The Mail-Order Rule and Records Retention

Today’s Internet-based retailers can be thought of as the successors to the mail-order businesses of the past. In fact, when comparing only the order-fulfillment processes, there is little discernable difference between the two. Communication between buyers and sellers is now conducted mainly through email, rather than by telephone and postal mail, but as for the actual transport of physical goods, the technology has remained essentially the same. Predictably, many of the laws and regulations that apply to mail-order businesses now apply to Internet businesses as well. One particularly important such rule is the FTC’s so-called Mail Order Rule.

Simply put, the rule regulates how businesses may represent their shipping times to consumers. For example, if a company’s website promises that it will ship products in 10 to 14 days, the company must have a reasonable basis to believe this is true. Note that the rule doesn’t apply to the actual delivery times, which are always (to some extent) out of a company’s control. If a company chooses not to make any representation about its shipping times, the company must have a reasonable basis to believe that it can ship within 30 days (this is referred to as the “30-day Rule). Accordingly, if a company knows that shipping will take more than 30 days, it must inform its customers of this fact.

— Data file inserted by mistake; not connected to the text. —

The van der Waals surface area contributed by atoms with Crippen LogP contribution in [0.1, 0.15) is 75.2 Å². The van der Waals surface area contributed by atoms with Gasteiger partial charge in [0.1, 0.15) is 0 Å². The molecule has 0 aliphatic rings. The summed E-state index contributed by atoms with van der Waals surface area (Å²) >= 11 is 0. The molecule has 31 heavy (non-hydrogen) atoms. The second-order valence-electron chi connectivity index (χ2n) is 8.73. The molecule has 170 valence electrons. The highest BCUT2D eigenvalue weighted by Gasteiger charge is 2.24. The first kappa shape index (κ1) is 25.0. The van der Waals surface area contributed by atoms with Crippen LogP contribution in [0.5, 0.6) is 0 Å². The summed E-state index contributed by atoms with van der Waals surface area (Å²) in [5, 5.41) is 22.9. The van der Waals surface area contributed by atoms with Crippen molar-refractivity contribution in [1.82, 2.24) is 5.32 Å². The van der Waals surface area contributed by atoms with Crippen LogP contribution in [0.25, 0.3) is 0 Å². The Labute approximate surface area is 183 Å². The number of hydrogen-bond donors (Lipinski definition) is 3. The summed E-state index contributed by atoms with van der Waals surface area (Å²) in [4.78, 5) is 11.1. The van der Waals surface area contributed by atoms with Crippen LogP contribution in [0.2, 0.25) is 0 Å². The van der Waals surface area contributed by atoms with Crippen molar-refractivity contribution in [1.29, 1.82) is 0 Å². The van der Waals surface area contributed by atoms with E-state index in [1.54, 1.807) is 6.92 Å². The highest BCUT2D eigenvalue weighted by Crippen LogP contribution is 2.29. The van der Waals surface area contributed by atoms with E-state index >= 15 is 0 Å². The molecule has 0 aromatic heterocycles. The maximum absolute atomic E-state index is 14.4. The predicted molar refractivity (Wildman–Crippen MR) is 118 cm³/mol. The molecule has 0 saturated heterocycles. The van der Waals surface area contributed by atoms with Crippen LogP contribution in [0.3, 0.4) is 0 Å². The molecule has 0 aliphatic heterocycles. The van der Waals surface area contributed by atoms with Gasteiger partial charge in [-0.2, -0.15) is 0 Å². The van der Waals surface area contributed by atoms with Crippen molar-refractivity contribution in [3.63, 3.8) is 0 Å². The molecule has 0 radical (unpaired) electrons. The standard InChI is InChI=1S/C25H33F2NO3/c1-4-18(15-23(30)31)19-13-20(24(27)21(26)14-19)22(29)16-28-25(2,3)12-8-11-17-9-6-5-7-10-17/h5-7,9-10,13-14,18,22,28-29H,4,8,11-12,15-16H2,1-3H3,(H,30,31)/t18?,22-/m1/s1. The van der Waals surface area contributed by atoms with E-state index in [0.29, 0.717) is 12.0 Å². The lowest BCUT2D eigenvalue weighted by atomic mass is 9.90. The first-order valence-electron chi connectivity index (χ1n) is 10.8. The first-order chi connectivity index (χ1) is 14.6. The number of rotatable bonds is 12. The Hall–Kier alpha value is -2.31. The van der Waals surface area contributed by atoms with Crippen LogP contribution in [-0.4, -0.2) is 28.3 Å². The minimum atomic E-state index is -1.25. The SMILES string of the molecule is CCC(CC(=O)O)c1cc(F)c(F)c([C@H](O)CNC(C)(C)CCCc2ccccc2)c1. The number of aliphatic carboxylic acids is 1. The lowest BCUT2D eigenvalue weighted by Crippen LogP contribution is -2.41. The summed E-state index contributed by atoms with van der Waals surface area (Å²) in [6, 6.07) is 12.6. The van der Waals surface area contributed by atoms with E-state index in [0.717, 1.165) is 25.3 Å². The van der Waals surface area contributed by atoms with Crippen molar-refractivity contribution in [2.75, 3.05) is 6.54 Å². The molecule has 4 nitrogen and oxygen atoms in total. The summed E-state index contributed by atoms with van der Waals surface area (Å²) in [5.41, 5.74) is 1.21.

Another important provision of the mail order rule is its requirement for delay notices. If, after receiving a properly completed order, a company discovers that it will be unable to meet its promised shipping time, that company must contact the customer and request permission to delay. This notification must be made within the shipping time originally promised, or within 30 days if no time was promised. If the buyer does not want to wait, the rule requires that companies provide a full and prompt refund.

For the most part, the Mail Order Rule is easy to understand and comply with. The most complicated provisions of the rule arise in cases of repeated shipping delays, which will likely be rare for most businesses. There are, of course, potential FTC fines and other adverse legal actions that can apply to violators of the rule. The simplest and best reason to be forthright about shipping times, though, is that it is simply good business practice.